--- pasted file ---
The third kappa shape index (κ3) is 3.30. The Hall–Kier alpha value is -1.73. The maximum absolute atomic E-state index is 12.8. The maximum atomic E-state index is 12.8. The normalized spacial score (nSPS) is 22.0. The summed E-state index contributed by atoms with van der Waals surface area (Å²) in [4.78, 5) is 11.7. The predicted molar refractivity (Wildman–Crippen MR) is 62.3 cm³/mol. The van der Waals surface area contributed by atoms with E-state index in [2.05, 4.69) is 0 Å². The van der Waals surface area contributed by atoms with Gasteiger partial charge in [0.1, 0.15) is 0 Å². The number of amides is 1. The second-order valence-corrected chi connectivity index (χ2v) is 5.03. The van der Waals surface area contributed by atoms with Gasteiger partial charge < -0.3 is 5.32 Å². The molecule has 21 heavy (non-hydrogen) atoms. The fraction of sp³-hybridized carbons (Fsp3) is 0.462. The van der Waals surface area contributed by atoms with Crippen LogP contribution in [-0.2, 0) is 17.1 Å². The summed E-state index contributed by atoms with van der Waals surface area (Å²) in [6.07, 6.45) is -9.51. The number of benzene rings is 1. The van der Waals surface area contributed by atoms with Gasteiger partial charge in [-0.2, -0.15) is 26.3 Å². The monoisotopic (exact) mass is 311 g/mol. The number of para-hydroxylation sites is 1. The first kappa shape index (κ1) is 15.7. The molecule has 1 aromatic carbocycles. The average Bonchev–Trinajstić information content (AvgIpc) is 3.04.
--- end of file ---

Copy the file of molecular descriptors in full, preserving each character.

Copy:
The third kappa shape index (κ3) is 3.30. The Hall–Kier alpha value is -1.73. The maximum absolute atomic E-state index is 12.8. The maximum atomic E-state index is 12.8. The normalized spacial score (nSPS) is 22.0. The summed E-state index contributed by atoms with van der Waals surface area (Å²) in [4.78, 5) is 11.7. The predicted molar refractivity (Wildman–Crippen MR) is 62.3 cm³/mol. The van der Waals surface area contributed by atoms with E-state index in [2.05, 4.69) is 0 Å². The van der Waals surface area contributed by atoms with Gasteiger partial charge in [0.1, 0.15) is 0 Å². The number of amides is 1. The second-order valence-corrected chi connectivity index (χ2v) is 5.03. The van der Waals surface area contributed by atoms with Gasteiger partial charge < -0.3 is 5.32 Å². The molecule has 21 heavy (non-hydrogen) atoms. The fraction of sp³-hybridized carbons (Fsp3) is 0.462. The van der Waals surface area contributed by atoms with Crippen LogP contribution in [-0.2, 0) is 17.1 Å². The summed E-state index contributed by atoms with van der Waals surface area (Å²) in [6.07, 6.45) is -9.51. The number of benzene rings is 1. The van der Waals surface area contributed by atoms with Gasteiger partial charge in [-0.2, -0.15) is 26.3 Å². The monoisotopic (exact) mass is 311 g/mol. The number of para-hydroxylation sites is 1. The first kappa shape index (κ1) is 15.7. The molecule has 1 aromatic carbocycles. The average Bonchev–Trinajstić information content (AvgIpc) is 3.04.